BT is facing the threat of its first national strike since 1987 as a row about planned job cuts and site closures intensifies.
The Communication Workers Union, which represents 45,000 BT Group staff, will hold the ballot in the coming weeks and said that a yes vote would have a “massive impact” on the network.
The ballot will cover workers at BT, EE and Openreach, which controls most of the UK’s broadband network, and could lead to walkouts in late spring if passed, at a time when millions of people will still be working from home and heavily reliant on their broadband connections.
Andy Kerr, the CWU’s deputy general secretary, said: “This is a decision we did not want to take. Last year our members delivered a huge yes vote in a consultative ballot but BT Group are still in denial.
“We want to assure businesses and the public that we do not want to see disruptions to services. This action is about protecting our members but also it is about protecting the service they provide to homes and businesses.
“My message to BT Group is that our door is still open, and we want to resolve this dispute, but this will require a huge shift in attitude from the company. My message to our members is to continue supporting their union and prepare to deliver a massive yes vote.”
BT’s chief executive, Philip Jansen, wants to accelerate BT’s shift to fibre broadband and 5G networks, and has also discussed the possibility of selling a stake in its Openreach arm. Jan du Plessis unexpectedly resigned as chairman earlier this month amid claims that Jansen was frustrated at the pace of change.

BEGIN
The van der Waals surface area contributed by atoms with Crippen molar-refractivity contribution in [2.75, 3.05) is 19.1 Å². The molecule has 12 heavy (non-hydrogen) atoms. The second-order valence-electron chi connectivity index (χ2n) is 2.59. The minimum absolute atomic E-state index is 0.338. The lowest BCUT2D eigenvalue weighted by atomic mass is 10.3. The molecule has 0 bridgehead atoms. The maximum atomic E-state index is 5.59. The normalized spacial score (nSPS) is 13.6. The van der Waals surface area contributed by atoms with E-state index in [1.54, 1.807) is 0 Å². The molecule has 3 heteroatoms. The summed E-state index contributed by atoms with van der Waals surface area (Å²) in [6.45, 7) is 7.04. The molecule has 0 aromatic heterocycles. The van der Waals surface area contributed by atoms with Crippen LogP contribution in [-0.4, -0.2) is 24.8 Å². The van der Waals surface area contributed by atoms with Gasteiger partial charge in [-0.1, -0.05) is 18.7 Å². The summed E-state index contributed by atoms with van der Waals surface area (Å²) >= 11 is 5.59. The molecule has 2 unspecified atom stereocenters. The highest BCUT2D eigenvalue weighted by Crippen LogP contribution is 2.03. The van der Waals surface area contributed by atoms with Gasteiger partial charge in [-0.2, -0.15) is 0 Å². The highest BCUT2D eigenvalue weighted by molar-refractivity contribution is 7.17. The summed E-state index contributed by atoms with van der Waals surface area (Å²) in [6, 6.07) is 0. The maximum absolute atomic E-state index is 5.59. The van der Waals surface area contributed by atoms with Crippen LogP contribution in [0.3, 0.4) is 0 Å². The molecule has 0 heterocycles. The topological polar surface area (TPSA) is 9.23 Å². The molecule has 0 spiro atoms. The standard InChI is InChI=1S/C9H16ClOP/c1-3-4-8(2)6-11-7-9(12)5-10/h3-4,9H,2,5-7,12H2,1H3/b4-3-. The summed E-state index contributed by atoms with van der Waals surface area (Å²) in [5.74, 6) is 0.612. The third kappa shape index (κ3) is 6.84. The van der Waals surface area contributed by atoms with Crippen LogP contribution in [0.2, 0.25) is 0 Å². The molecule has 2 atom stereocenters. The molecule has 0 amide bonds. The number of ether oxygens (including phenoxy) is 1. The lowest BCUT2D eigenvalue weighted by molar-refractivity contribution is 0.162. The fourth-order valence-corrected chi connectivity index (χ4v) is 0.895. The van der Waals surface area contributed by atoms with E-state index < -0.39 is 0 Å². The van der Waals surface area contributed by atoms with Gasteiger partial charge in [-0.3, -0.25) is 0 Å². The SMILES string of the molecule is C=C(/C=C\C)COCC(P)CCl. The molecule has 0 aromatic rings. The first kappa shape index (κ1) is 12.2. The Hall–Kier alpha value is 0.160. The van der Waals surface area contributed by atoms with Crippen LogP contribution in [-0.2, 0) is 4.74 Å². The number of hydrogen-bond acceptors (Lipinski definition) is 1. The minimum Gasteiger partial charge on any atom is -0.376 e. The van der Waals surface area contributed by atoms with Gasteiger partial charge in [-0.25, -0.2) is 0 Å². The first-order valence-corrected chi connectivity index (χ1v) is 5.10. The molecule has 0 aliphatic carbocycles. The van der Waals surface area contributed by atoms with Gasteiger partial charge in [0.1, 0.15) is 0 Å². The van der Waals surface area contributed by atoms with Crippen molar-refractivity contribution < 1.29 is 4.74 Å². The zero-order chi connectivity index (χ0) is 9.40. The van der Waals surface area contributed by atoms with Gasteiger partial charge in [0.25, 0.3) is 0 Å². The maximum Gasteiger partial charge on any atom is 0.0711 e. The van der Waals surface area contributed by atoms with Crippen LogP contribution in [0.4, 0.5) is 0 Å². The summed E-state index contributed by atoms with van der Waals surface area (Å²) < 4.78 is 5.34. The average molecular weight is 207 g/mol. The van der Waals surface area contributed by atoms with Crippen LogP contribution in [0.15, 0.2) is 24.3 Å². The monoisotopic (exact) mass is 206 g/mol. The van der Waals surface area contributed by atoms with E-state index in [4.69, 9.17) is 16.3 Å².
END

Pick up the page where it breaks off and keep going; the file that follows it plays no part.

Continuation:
According to the union, the company wants to close hundreds of sites across the country over the next few years and concentrate the majority of its operations at 30 key locations.
Dave Ward, the CWU’s general secretary, said BT, Openreach and EE staff had been key workers during the coronavirus pandemic: “They have kept the country connected, held together the homeworking revolution and enabled the wheels of the economy to keep moving – all while dealing with the realities of the pandemic themselves. Their reward from BT Group has been the threat of compulsory redundancy or the closure of their workplace.”
A BT spokesperson said it was going through a period of “immense change” that would result in it having fewer staff. “Such change is always difficult – that’s why we have been discussing our plans with the unions and will continue to do so.
“We’re disappointed that CWU is contemplating industrial action, though the union has not started the formal industrial action process. We remain committed to discussing the concerns they have raised.”